For Kierkegaard, on the other hand, spiritual freedom consists entirely in a subjective relation one has to one’s own agency, and this makes him more a follower of Kant than of Hegel. Hägglund provides a long and interesting discussion of Kierkegaard, which raises the question of how the latter’s picture of freedom fits together with the Hegelian strands of Hägglund’s larger vision. These appear to be incompatible with Kierkegaard’s exclusive emphasis on subjectivity, as expressed in the claim that “what renders the world meaningless – or meaningful – is not an objective feature of what there is but proceeds from the degree of your attachment to what you see” (97). For the Hegelian tradition, in contrast, there are substantial objective constraints on being able to find what you do meaningful, and Hägglund clearly wants to endorse this element of Hegel’s legacy. At best, Kierkegaard’s vision of spiritual freedom might be taken by Hägglund to impose certain subjective constraints on spiritual freedom. Hegel himself is moved by a similar thought in his treatment of the subjective elements of Moralität. Presumably Hägglund envisions a similar appropriation of Kierkegaard’s conception of freedom, although it is not entirely clear what he wants to retain from that conception and how it fits in with his larger picture of spiritual freedom. What, then, beyond the mere capacity to set one’s ends, is required for spiritual freedom? One clue to Hägglund’s answer might be his claim that “secular faith is the condition of freedom” (11). This characterization of freedom goes beyond the earlier one because it makes it clear that freedom is not a mere capacity that, as Kant would have it, every rational being possesses simply by virtue of possessing practical reason. If secular faith is the condition of spiritual freedom, then the latter is not something we simply have but something we must win for ourselves (through secular faith). But because secular faith, too, might be taken to consist simply in a subjective orientation towards one’s finitude and towards one’s particularity – echoes, again, of Kierkegaard – this does not yet explain how or why spiritual freedom must be realized in the world to be complete.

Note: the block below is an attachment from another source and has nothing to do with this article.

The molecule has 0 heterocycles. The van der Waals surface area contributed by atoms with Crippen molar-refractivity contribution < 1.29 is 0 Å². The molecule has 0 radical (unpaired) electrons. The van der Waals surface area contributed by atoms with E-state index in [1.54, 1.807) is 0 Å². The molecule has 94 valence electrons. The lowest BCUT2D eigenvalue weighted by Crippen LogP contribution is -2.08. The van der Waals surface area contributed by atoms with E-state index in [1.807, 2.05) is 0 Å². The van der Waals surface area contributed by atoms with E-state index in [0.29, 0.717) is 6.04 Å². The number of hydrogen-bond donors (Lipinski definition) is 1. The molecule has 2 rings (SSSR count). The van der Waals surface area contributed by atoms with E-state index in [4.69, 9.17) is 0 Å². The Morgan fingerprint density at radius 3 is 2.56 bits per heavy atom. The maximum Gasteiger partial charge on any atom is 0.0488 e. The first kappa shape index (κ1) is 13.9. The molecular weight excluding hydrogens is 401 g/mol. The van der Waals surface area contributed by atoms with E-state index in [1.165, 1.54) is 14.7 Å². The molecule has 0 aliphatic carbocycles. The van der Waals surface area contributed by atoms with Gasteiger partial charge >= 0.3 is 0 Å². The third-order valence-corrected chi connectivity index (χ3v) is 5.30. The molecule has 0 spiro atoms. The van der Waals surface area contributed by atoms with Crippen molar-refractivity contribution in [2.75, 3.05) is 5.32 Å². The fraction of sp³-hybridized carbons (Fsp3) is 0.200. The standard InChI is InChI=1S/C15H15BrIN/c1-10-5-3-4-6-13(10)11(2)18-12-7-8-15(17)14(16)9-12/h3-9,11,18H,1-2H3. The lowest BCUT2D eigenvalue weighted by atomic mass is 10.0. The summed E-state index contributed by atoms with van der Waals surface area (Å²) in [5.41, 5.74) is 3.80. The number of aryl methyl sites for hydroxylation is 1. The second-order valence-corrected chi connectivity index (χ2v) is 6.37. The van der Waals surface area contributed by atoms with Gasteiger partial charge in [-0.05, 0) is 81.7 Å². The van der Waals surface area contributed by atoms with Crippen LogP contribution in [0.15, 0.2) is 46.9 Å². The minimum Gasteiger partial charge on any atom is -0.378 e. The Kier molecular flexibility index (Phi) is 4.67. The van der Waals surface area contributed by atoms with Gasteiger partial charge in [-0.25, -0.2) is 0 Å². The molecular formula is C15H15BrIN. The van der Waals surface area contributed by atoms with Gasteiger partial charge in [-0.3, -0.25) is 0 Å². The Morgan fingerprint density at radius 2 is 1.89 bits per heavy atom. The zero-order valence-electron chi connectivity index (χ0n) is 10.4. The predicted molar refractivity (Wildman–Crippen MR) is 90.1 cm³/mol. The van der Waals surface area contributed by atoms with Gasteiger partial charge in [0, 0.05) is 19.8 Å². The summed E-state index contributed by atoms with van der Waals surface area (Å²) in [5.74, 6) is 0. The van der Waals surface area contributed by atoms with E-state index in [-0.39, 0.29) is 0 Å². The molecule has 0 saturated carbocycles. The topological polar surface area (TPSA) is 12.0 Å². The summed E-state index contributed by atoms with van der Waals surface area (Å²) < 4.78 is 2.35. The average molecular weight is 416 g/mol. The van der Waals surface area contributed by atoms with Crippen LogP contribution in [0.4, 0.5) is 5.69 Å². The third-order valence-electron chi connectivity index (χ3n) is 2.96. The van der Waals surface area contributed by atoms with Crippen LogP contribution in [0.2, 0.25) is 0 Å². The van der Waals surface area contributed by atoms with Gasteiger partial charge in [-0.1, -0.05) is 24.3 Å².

One concept that plays an important role in Hägglund’s vision of spiritual freedom appears in his discussion of Karl Ove Knausgård’s My Struggle: “the struggle is how to make this life your own.” This suggests that spiritual freedom involves appropriation, where this, at least for Hegel, consists in making something your own that was previously “other,” although only on the further condition that what you appropriate also retains for you a part of its initial otherness. The appropriation involved in spiritual freedom cannot be a mere swallowing up of the other; to relate spiritually to one’s other is to see it as at once oneself and not oneself, a relation Hegel describes as “being at home in the other.” The mark of spirituality, then, is the enduring of contradiction, in this case the ambiguity involved in relating to something you take to be both you and not you. Hegel’s most illustrative example of such a relation is love, in which I see my beloved as part of me but without forgetting that we are also separate persons. What, though, does appropriation have to do with realizing spiritual freedom in the world, as opposed to merely internally? If freedom consists in establishing a relation to something that retains some of its quality of being “other,” then my freedom can be fully realized only if it has some existence external to me. Presumably, the spiritual freedom realized in democratic socialism will involve our ongoing activity of participating in, and thereby reproducing, social institutions that we can recognize as “a home.” If we want to bring spiritual freedom in relation to natural freedom, we might recall that for Hegel, even nonhuman animals, through their life activity, are constantly engaged in negating the otherness of the world and making it “their own.” One way they do this is by taking up elements of the surrounding world that first appear in a form they cannot immediately use and working them into a form that can serve their own life purposes. But they also make the world into a home more literally: beavers build dams; bees build hives; birds build nests – all of which is to say that they both negate and preserve the external world in a way that enables them to be at home within it. For Hägglund, I take it, the spiritual analogue of dams, hives, and nests is democratic socialism (230).